Ankur Kamalia: Ideas searching for investments
Ankur Kamalia: Ideas searching for investmentsFostering innovation with corporate venture capital
Globally, we see more and more participation from corporations when it comes to financing early- to growth-stage companies using corporate venture capital. This type of financing already accounts for around 30 per cent of all global fintech deals as of the third quarter of 2016. DB1 Ventures, the corporate venture capital arm of Deutsche Börse, aims to be a strategic partner of choice for companies which are core or adjacent to Deutsche Börse Group’s strategy. But what criteria does DB1 Ventures use to determine which companies to pick? How are we choosing new partners? We spoke to Ankur Kamalia, Managing Director, DB1 Ventures and Group Venture Portfolio Management.
Mr Kamalia, what were the main reasons for Deutsche Börse to set up DB1 Ventures?
DB1 Ventures has just recently acquired new partners. Can you introduce them to us?
We started in 2016 with our investment in Digital Asset Holdings which is a distributed-ledger technology company based in New York developing capital markets centric applications. This acquisition helps us further strengthen our footprint and agenda as it relates to blockchain technology, which is strategically important to Deutsche Börse. Towards the end of 2016, we participated in three new ventures: figo is a Hamburg-based provider of banking application programming interface (API) technologies. We also announced the formation of a joint venture called Switex with the Naga Group, which allows us to create a marketplace for trading virtual gaming items. This was an internal idea that originated from our colleagues that we are looking to take to market. Finally, we invested in the first German growth fund for fast-expanding B2B-software companies, Digital Growth Fund I, initiated by Digital+ Partners.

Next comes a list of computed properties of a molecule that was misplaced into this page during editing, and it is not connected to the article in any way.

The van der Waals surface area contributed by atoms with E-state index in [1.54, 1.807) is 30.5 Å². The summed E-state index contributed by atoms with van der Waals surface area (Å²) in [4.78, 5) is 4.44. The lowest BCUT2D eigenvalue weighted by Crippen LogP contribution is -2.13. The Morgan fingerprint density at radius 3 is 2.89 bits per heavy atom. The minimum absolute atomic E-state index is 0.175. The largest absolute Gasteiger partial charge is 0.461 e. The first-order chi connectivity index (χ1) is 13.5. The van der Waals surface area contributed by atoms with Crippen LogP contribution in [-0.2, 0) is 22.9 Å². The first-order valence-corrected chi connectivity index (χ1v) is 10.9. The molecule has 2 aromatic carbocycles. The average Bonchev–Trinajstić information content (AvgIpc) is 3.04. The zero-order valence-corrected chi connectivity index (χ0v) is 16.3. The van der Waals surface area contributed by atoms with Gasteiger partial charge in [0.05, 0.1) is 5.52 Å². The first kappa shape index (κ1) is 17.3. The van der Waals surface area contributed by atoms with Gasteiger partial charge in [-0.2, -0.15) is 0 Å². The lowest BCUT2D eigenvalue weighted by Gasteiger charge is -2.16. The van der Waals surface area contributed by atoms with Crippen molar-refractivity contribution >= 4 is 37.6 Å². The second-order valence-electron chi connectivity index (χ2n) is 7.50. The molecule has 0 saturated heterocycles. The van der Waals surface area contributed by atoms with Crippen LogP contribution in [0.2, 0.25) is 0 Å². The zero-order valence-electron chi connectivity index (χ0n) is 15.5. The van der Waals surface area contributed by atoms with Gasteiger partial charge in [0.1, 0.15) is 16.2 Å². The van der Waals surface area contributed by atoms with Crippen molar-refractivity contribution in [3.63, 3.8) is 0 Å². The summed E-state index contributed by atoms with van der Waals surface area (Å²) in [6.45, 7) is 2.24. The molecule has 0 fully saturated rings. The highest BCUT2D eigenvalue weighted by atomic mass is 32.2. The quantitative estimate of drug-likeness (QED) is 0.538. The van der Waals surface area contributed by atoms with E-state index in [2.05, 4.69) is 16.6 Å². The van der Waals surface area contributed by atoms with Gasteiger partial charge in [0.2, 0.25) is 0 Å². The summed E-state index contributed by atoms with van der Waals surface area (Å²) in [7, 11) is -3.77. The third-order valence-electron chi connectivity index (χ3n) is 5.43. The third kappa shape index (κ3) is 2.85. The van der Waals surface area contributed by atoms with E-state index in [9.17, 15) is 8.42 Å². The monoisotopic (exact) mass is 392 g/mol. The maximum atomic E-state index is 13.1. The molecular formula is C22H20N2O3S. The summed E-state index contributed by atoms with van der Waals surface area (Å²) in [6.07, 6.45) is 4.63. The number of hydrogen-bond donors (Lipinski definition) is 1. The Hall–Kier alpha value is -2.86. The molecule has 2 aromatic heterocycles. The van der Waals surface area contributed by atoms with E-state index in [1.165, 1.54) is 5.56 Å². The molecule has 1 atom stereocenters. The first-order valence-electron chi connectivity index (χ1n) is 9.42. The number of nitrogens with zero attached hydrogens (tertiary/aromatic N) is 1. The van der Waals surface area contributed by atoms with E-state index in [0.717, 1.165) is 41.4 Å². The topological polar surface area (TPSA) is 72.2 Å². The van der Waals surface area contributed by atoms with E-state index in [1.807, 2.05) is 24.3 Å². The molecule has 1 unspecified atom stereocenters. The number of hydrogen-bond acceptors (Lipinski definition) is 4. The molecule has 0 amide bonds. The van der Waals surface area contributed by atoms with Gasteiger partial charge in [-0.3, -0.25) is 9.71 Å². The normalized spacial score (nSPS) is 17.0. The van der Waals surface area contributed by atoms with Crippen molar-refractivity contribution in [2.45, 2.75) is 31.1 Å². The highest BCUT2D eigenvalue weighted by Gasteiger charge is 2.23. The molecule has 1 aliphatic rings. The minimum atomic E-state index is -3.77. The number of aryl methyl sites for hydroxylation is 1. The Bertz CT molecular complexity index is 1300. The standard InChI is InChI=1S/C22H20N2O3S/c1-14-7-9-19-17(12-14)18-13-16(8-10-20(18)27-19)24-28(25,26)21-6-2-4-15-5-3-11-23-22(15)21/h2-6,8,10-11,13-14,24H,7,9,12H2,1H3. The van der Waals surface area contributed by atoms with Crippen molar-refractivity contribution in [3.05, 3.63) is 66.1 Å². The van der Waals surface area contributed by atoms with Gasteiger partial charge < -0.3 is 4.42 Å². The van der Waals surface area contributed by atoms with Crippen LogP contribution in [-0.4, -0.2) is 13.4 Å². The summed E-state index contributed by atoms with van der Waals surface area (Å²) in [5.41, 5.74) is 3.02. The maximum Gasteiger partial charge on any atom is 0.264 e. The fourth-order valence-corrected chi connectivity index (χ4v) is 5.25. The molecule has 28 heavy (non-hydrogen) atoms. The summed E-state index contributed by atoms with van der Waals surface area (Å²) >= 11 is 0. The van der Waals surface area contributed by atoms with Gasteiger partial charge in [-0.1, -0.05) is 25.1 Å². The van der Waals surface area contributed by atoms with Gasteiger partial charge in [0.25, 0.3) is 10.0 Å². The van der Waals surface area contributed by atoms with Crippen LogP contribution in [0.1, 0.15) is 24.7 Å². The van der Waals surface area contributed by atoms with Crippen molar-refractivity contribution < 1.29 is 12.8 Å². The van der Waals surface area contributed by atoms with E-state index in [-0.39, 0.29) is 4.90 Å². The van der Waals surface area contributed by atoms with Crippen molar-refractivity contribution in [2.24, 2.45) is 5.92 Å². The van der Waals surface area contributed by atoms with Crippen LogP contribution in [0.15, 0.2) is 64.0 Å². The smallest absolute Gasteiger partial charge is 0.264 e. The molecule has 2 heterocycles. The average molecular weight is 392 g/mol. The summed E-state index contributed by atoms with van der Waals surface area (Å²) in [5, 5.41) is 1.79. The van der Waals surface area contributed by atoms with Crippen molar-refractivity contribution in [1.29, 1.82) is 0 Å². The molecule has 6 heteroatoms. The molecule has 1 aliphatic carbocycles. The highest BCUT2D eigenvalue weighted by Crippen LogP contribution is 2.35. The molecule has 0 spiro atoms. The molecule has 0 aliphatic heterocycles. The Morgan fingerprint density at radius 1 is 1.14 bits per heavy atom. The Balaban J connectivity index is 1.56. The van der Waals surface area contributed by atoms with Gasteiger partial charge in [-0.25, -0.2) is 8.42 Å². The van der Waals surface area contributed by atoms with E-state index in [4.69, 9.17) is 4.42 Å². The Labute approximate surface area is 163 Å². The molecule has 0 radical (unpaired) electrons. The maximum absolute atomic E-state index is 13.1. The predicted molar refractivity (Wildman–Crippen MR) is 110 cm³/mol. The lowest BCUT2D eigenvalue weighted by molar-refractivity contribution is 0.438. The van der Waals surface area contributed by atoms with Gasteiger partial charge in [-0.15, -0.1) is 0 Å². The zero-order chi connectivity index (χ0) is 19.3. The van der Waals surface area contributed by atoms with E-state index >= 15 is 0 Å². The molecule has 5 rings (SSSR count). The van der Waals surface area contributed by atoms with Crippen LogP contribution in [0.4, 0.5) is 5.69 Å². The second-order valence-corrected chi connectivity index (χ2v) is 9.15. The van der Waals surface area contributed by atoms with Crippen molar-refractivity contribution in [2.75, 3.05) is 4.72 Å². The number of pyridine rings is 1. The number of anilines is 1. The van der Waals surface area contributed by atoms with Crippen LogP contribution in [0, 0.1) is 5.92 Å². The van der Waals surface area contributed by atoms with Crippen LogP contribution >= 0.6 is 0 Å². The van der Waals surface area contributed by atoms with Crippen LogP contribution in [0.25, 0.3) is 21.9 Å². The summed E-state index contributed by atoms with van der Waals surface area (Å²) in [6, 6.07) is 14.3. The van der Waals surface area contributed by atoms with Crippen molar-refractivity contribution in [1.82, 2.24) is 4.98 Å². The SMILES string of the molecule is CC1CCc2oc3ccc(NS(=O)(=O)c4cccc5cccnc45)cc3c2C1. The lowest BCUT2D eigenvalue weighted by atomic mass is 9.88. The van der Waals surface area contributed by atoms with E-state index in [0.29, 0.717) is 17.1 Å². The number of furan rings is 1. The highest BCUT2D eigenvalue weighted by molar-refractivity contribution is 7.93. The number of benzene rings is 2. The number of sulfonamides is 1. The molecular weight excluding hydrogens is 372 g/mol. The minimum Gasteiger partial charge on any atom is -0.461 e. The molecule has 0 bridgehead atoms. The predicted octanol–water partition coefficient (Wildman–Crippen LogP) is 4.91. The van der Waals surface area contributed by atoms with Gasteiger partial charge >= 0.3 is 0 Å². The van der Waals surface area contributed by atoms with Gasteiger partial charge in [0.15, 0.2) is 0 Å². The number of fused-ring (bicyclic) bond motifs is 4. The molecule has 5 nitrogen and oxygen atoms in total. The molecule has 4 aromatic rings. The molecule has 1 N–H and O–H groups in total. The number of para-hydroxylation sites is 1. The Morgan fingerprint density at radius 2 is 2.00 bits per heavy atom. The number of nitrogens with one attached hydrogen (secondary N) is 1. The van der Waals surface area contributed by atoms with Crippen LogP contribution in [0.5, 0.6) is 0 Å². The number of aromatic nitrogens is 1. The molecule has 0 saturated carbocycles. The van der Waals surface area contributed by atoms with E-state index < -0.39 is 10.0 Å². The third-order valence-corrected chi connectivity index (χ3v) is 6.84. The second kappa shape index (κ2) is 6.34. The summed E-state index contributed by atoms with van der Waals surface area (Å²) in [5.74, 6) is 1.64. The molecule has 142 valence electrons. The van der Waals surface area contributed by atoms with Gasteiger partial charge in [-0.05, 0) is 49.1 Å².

What made these companies special? What convinced you to partner with them?
There are certain criteria that we look at: first, what is critical is the business idea or technology and whether that is relevant or not to Deutsche Börse – does it fit with our longer term objectives? Second, the quality and passion of the entrepreneur and management team, their ability to bring a business to life and to grow it. Finally, we look at the scalability of the business model and the potential for success and how and where we can add value.
Let’s use figo as an example. With figo we have an opportunity to jointly participate in the creation of infrastructure technology solutions for the financial sector, which is relevant especially in the wake of the Payment Services Directive 2 (PSD2) for banks. figo is expanding quickly and the business has relevance on global basis. Co-operating with them allows us to use their API technologies as part of our overall API economy. The management team is very strong and they have grown the business well in Germany thus far. Now, with us participating, they are able to scale up, and benefit from the credibility of a safe, secure and neutral infrastructure operator such as ourselves.
How do you find these companies?